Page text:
In this recent article, published on October 7th, 2016 in The Washington Post‘s Monkey Cage blog, my co-authors Bradley Parks, Roland Hodler, Axel Dreher, Michael Tierney, Andreas Fuchs, and I discuss the findings of our study“Aid on Demand: African Leaders and the Geography of China’s Foreign Assistance”.

This study employs a novel dataset compiled by AidData that contains geocoded data on 1,650 Chinese development finance projects across 3,097 physical locations in Africa over the period 2000–2012.

Chinese aid improves development outcomes in Africa, it is also vulnerable to political capture. We show that Africa’s politically privileged may benefit disproportionately from Chinese development projects, with fewer benefits going to politically marginalized regions. In particular, we find that more aid projects and funds end up in the current political leader’s birth region and the capital of the recipient country.

One example is described on Daron Acemoglu’s and James Robinson’s blog Why Nations Fail.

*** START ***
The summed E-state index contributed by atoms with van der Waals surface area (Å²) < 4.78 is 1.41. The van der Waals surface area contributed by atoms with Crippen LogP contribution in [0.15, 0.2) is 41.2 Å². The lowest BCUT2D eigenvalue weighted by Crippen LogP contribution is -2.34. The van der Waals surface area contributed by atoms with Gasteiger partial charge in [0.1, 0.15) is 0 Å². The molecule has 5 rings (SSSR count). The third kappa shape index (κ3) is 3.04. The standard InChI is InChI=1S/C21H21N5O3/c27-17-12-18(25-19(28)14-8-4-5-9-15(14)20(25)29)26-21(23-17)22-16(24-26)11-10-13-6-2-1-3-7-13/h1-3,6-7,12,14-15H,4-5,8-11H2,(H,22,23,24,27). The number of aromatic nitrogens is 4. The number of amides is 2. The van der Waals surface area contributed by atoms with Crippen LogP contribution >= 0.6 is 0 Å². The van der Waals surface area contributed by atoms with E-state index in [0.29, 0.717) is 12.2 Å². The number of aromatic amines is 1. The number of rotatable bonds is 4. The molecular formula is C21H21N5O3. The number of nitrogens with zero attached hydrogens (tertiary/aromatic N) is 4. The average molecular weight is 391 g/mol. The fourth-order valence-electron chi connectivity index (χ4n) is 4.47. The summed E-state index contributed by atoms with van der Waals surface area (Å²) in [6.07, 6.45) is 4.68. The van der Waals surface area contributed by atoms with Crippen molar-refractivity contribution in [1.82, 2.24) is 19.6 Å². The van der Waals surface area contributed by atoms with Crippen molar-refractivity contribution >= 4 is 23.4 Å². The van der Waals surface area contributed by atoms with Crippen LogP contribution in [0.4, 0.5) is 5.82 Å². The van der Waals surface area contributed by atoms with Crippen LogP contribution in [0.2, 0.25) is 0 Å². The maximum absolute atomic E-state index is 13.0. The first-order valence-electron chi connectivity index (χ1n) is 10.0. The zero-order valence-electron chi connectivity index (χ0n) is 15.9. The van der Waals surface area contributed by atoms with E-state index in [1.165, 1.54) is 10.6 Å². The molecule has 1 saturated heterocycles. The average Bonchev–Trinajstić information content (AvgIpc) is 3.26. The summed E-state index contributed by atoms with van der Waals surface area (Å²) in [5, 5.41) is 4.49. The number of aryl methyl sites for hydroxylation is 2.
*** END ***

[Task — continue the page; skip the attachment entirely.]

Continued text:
It is the case of Yoni, a small town in Sierra Leone in the middle of what Africans call “the bush”.

A new school was built there, fully financed by Chinese Development Aid


In addition, everyone received a  new house.


Maybe one reason that Yoni has received this new school and houses is that it is the birth place Sierra Leone’s president, Ernest Bai Koroma.

Our study shows that the case of Yoni is not an isolated incident and that Chinese aid systematically benefits regions of political importance.

In general, our results raise questions about the long-run consequences of persistent or widening inequality, which a number of researchers point out may heighten the risks of social unrest, violent conflict and political instability in Africa.